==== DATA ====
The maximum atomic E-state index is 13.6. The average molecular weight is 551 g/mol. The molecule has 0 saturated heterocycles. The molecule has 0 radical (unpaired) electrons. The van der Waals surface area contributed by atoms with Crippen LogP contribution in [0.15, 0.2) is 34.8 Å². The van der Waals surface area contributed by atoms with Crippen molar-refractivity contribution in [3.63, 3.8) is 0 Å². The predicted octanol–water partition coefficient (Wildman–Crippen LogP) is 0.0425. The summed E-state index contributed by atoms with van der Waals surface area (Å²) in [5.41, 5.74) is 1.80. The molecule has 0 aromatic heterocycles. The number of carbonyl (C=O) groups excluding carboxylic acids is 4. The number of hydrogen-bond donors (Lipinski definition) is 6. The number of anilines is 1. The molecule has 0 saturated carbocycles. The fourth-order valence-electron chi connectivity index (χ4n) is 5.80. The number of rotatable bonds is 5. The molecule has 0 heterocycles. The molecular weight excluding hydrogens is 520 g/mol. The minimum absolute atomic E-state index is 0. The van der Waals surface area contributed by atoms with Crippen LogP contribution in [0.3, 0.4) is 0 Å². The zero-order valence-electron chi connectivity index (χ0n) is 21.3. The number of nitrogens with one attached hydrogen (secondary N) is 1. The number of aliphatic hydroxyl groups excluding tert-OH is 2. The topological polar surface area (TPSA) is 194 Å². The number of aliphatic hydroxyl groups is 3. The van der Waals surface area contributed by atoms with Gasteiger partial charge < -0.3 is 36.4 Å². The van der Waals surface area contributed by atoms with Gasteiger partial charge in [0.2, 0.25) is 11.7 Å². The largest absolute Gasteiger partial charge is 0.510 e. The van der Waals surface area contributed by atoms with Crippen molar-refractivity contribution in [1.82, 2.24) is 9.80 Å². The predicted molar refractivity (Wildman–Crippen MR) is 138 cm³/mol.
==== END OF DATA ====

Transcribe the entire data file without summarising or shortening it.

The maximum atomic E-state index is 13.6. The average molecular weight is 551 g/mol. The molecule has 0 saturated heterocycles. The molecule has 0 radical (unpaired) electrons. The van der Waals surface area contributed by atoms with Crippen LogP contribution in [0.15, 0.2) is 34.8 Å². The van der Waals surface area contributed by atoms with Crippen molar-refractivity contribution in [3.63, 3.8) is 0 Å². The predicted octanol–water partition coefficient (Wildman–Crippen LogP) is 0.0425. The summed E-state index contributed by atoms with van der Waals surface area (Å²) in [5.41, 5.74) is 1.80. The molecule has 0 aromatic heterocycles. The number of carbonyl (C=O) groups excluding carboxylic acids is 4. The number of hydrogen-bond donors (Lipinski definition) is 6. The number of anilines is 1. The molecule has 0 saturated carbocycles. The fourth-order valence-electron chi connectivity index (χ4n) is 5.80. The number of rotatable bonds is 5. The molecule has 0 heterocycles. The molecular weight excluding hydrogens is 520 g/mol. The minimum absolute atomic E-state index is 0. The van der Waals surface area contributed by atoms with Crippen LogP contribution in [0.3, 0.4) is 0 Å². The zero-order valence-electron chi connectivity index (χ0n) is 21.3. The number of nitrogens with one attached hydrogen (secondary N) is 1. The number of aliphatic hydroxyl groups excluding tert-OH is 2. The topological polar surface area (TPSA) is 194 Å². The number of aliphatic hydroxyl groups is 3. The van der Waals surface area contributed by atoms with Gasteiger partial charge < -0.3 is 36.4 Å². The van der Waals surface area contributed by atoms with Gasteiger partial charge in [0.2, 0.25) is 11.7 Å². The largest absolute Gasteiger partial charge is 0.510 e. The van der Waals surface area contributed by atoms with Crippen molar-refractivity contribution in [1.82, 2.24) is 9.80 Å². The predicted molar refractivity (Wildman–Crippen MR) is 138 cm³/mol.